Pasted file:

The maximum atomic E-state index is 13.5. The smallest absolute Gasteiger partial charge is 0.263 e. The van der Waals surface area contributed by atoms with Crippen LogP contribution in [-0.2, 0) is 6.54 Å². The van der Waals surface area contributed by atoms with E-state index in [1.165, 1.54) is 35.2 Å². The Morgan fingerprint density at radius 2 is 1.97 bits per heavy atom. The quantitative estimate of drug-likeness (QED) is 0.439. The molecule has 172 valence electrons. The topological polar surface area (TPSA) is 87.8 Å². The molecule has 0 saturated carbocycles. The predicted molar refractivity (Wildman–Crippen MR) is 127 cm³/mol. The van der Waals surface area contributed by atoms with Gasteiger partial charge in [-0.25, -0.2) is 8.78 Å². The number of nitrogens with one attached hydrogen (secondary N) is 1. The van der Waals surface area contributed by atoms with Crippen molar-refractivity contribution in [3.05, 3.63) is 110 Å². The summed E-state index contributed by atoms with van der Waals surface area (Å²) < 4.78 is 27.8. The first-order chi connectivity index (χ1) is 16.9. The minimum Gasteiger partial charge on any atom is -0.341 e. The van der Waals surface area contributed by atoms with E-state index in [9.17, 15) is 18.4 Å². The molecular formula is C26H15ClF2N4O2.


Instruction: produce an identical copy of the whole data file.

The maximum atomic E-state index is 13.5. The smallest absolute Gasteiger partial charge is 0.263 e. The van der Waals surface area contributed by atoms with Crippen LogP contribution in [-0.2, 0) is 6.54 Å². The van der Waals surface area contributed by atoms with E-state index in [1.165, 1.54) is 35.2 Å². The Morgan fingerprint density at radius 2 is 1.97 bits per heavy atom. The quantitative estimate of drug-likeness (QED) is 0.439. The molecule has 172 valence electrons. The topological polar surface area (TPSA) is 87.8 Å². The molecule has 0 saturated carbocycles. The predicted molar refractivity (Wildman–Crippen MR) is 127 cm³/mol. The van der Waals surface area contributed by atoms with Gasteiger partial charge in [-0.25, -0.2) is 8.78 Å². The number of nitrogens with one attached hydrogen (secondary N) is 1. The van der Waals surface area contributed by atoms with Crippen molar-refractivity contribution in [3.05, 3.63) is 110 Å². The summed E-state index contributed by atoms with van der Waals surface area (Å²) < 4.78 is 27.8. The first-order chi connectivity index (χ1) is 16.9. The minimum Gasteiger partial charge on any atom is -0.341 e. The van der Waals surface area contributed by atoms with E-state index in [9.17, 15) is 18.4 Å². The molecular formula is C26H15ClF2N4O2.